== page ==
As Mas stated, it may be necessary to find some sort of transitional regime between a yes vote and the formal declaration of independence in order to ensure that Catalonia can remain integrated within the EU after a yes vote. This transitional regime would be in place before Catalonia becomes independent. That’s the bit that the Scottish media gloss over and don’t want you to notice.
And of course as I pointed out in the previous post, all of this is only necessary because the Spanish Government has repeatedly said it will not recognise the result of any Catalan ballot on independence.
Scotland, as Ruth ought to know because her boss agreed to it, will be holding a legal referendum whose result Westminster has pledged to uphold.
However Alistair Carmichael’s comments take the proverbial carquinyoli. (A Catalan almond flavoured biscuit. It’s much tastier than Alistair Carmichael, but it still sticks in your teeth and can only be stomached in small doses.)
Carmichael said: “I welcome the thoughtful position of Catalan president Artur Mas that if Catalonia were to leave Spain it would be out of the EU and have to re-apply for membership. That reflects the EU position and it reflects our legal advice.
“Surely now is the time for the First Minister to take his fingers out of his ears and listen to what Mas is saying, what Rajoy is saying, what Van Rompuy is saying and what Barroso is saying.”
Alistair Carmichael’s comments are jaw dropping in their ignorance. Mas is most certainly not saying the same thing as Rajoy. And Rajoy is not saying the same thing as EU. Rajoy rarely shuts up on the subject. The EU is keeping diplomatically schtum despite the frantic Unionist spin placed on comments made by Barroso after Madrid leaned on him, and the politically motivated personal comments of Van Rompuy. Is Alistair Carmichael actually participating in the same independence debate as everyone else?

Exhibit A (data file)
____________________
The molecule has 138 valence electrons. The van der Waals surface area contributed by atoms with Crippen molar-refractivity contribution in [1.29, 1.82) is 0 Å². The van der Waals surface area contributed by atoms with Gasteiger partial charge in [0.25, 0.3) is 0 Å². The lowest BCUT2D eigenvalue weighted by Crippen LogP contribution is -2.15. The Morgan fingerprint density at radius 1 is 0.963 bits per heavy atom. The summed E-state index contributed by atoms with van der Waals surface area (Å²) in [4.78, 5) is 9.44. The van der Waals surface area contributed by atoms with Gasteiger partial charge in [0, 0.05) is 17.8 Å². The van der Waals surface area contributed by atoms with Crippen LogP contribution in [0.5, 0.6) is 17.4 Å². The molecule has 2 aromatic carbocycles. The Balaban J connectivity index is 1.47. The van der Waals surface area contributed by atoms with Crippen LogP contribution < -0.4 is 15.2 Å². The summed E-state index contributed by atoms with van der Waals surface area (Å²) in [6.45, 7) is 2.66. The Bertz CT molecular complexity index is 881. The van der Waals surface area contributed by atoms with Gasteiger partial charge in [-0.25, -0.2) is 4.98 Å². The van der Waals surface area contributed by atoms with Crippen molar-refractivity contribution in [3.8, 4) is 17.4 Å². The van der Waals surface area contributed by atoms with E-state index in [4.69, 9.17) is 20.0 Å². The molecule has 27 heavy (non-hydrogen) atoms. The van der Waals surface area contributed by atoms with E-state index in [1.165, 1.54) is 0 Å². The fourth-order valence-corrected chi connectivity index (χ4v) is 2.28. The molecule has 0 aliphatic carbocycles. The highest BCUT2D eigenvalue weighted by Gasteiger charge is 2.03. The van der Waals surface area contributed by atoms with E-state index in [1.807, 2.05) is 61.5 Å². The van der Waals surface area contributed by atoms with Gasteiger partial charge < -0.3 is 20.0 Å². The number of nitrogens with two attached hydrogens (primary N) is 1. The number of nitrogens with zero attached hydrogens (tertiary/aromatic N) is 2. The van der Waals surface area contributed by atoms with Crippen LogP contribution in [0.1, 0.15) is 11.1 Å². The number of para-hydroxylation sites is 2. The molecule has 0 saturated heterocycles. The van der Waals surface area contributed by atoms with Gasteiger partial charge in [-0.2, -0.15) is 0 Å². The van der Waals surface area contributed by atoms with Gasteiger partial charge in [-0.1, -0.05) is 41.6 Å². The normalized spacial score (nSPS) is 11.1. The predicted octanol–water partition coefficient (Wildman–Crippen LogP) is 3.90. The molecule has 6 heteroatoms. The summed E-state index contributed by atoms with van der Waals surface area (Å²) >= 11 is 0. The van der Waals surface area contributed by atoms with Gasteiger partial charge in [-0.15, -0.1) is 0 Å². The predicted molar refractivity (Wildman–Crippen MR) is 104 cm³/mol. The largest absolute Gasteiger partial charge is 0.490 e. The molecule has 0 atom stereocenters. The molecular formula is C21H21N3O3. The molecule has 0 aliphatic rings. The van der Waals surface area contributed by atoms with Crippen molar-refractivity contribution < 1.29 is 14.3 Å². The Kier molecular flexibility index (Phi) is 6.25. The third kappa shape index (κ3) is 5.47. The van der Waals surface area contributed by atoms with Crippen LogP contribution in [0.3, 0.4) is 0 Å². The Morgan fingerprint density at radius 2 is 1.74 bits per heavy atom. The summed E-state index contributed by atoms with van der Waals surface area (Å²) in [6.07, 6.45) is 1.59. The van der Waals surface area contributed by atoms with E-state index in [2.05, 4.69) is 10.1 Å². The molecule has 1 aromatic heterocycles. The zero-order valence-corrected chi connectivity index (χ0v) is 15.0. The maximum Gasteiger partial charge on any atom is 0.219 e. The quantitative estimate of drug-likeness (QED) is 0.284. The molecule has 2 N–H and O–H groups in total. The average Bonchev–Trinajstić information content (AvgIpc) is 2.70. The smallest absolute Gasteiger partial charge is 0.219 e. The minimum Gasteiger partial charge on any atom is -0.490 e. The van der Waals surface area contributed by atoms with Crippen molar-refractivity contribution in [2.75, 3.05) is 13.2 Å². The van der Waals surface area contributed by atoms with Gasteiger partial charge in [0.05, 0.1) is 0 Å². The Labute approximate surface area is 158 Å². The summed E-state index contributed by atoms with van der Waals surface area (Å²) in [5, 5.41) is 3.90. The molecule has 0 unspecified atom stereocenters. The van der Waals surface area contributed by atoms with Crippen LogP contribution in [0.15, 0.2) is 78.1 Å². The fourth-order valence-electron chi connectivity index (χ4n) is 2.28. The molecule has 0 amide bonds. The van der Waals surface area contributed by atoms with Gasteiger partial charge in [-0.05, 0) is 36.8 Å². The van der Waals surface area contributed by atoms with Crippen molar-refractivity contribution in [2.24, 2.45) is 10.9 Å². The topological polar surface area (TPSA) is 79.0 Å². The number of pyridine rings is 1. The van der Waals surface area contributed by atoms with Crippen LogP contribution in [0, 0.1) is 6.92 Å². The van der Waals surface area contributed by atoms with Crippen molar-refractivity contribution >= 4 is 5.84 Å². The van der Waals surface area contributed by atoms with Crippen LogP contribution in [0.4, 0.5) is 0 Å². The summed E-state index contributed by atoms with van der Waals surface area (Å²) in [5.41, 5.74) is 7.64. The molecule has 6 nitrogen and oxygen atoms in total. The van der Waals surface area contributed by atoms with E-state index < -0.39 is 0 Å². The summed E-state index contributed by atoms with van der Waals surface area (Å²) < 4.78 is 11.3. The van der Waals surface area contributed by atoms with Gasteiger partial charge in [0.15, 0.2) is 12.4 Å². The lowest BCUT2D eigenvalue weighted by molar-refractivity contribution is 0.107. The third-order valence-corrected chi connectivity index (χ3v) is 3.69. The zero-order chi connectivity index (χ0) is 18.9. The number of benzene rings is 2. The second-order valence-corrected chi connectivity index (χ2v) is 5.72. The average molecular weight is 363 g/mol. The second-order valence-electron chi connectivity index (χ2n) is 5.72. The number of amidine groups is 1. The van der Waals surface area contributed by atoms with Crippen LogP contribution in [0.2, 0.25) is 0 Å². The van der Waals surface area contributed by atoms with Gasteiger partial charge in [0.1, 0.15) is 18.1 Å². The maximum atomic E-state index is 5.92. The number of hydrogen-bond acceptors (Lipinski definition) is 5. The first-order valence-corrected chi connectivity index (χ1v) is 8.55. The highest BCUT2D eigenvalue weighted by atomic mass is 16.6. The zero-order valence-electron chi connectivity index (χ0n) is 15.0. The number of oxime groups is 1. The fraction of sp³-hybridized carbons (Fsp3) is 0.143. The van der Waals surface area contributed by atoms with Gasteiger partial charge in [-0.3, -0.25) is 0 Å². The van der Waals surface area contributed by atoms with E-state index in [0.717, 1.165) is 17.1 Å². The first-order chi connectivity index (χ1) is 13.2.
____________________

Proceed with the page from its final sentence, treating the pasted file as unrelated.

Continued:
The only way that Koalamichael can welcome Mas’s position is if he doesn’t have the foggiest idea what Mas’s position actually is, because Mas’s position is not in fact any different from that of the Scottish Government. Mas believes that a country like Scotland or Catalonia can perfectly well negotiate its entry into the EU in the period between a yes vote in an independence referendum and the formal declaration of independence, and that the process need not be overly problematic when the EU state it is becoming independent from recognises the legitimacy of the vote.
Catalonia’s problem is that la Moncloa says it won’t recognise the vote. But Scotland doesn’t have that problem with Westminster, doesn’t it Alistair? And that is the crucial difference.
But if Alistair Carmichael agrees with Artur Mas, and Artur Mas agrees with Alex Salmond, does that mean that Carmichael agrees with Salmond now? It’s all very confusing, but it’s doubtless safe to assume that the confusion rests entirely with Alistair. Let’s be kind, because it’s Christmas, and assume that Alistair is just a bit of a thicko, because the alternative is that he knows he’s talking bollocks and is doing it deliberately to mislead us. And that would make him a very naughty little boy.
The presents still haven’t been delivered in Spain or Catalonia. Prezzie day is 6 January, when the Three Kings come. Los Reyes Magos – who have the official seasonal gift delivery contract in Iberia and Latin America, having put in a lower bid than Santa or ATOS because they don’t need to employ elfs or people in call centres in Mumbai – bring naughty children who don’t tell the truth a lump of coal instead of a present. Or at least they would bring Alistair Carmichael a lump of coal, only the Tories he’s in power with shut down all the mines.
Whatever the cause of Alistair Carmichael’s confusion, his job is to spread it to the Scottish public. We’ll be seeing a lot more confusion from him in the months ahead.